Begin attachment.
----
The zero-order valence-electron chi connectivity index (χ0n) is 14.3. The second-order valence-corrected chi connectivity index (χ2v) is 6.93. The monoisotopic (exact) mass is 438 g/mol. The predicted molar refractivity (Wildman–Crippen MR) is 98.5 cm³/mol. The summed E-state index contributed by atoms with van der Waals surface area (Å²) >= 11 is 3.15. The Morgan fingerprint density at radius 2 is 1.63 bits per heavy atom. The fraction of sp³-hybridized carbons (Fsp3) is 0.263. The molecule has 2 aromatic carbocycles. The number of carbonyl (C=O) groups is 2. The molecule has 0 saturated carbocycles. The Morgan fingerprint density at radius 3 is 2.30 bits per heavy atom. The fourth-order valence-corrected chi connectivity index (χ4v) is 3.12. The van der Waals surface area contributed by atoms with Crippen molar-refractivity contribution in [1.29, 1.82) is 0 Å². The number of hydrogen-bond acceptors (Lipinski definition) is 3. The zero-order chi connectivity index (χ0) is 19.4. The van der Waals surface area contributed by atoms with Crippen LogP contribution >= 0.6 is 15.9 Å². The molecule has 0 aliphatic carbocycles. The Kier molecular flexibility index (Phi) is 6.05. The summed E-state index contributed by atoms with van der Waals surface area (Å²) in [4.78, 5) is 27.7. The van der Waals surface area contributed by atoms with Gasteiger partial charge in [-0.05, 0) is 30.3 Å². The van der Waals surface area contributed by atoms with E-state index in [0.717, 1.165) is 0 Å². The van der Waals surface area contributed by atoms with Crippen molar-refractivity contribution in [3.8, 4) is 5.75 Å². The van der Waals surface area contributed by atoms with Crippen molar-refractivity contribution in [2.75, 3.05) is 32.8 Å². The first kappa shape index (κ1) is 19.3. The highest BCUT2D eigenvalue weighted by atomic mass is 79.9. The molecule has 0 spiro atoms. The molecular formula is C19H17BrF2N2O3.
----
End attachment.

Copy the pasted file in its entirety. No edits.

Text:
The zero-order valence-electron chi connectivity index (χ0n) is 14.3. The second-order valence-corrected chi connectivity index (χ2v) is 6.93. The monoisotopic (exact) mass is 438 g/mol. The predicted molar refractivity (Wildman–Crippen MR) is 98.5 cm³/mol. The summed E-state index contributed by atoms with van der Waals surface area (Å²) >= 11 is 3.15. The Morgan fingerprint density at radius 2 is 1.63 bits per heavy atom. The fraction of sp³-hybridized carbons (Fsp3) is 0.263. The molecule has 2 aromatic carbocycles. The number of carbonyl (C=O) groups is 2. The molecule has 0 saturated carbocycles. The Morgan fingerprint density at radius 3 is 2.30 bits per heavy atom. The fourth-order valence-corrected chi connectivity index (χ4v) is 3.12. The van der Waals surface area contributed by atoms with Crippen molar-refractivity contribution in [1.29, 1.82) is 0 Å². The number of hydrogen-bond acceptors (Lipinski definition) is 3. The zero-order chi connectivity index (χ0) is 19.4. The van der Waals surface area contributed by atoms with Crippen LogP contribution >= 0.6 is 15.9 Å². The molecule has 0 aliphatic carbocycles. The Kier molecular flexibility index (Phi) is 6.05. The summed E-state index contributed by atoms with van der Waals surface area (Å²) in [4.78, 5) is 27.7. The van der Waals surface area contributed by atoms with Gasteiger partial charge in [-0.05, 0) is 30.3 Å². The van der Waals surface area contributed by atoms with E-state index in [0.717, 1.165) is 0 Å². The van der Waals surface area contributed by atoms with Crippen molar-refractivity contribution in [3.8, 4) is 5.75 Å². The van der Waals surface area contributed by atoms with Crippen molar-refractivity contribution in [2.75, 3.05) is 32.8 Å². The first kappa shape index (κ1) is 19.3. The highest BCUT2D eigenvalue weighted by atomic mass is 79.9. The molecule has 0 spiro atoms. The molecular formula is C19H17BrF2N2O3.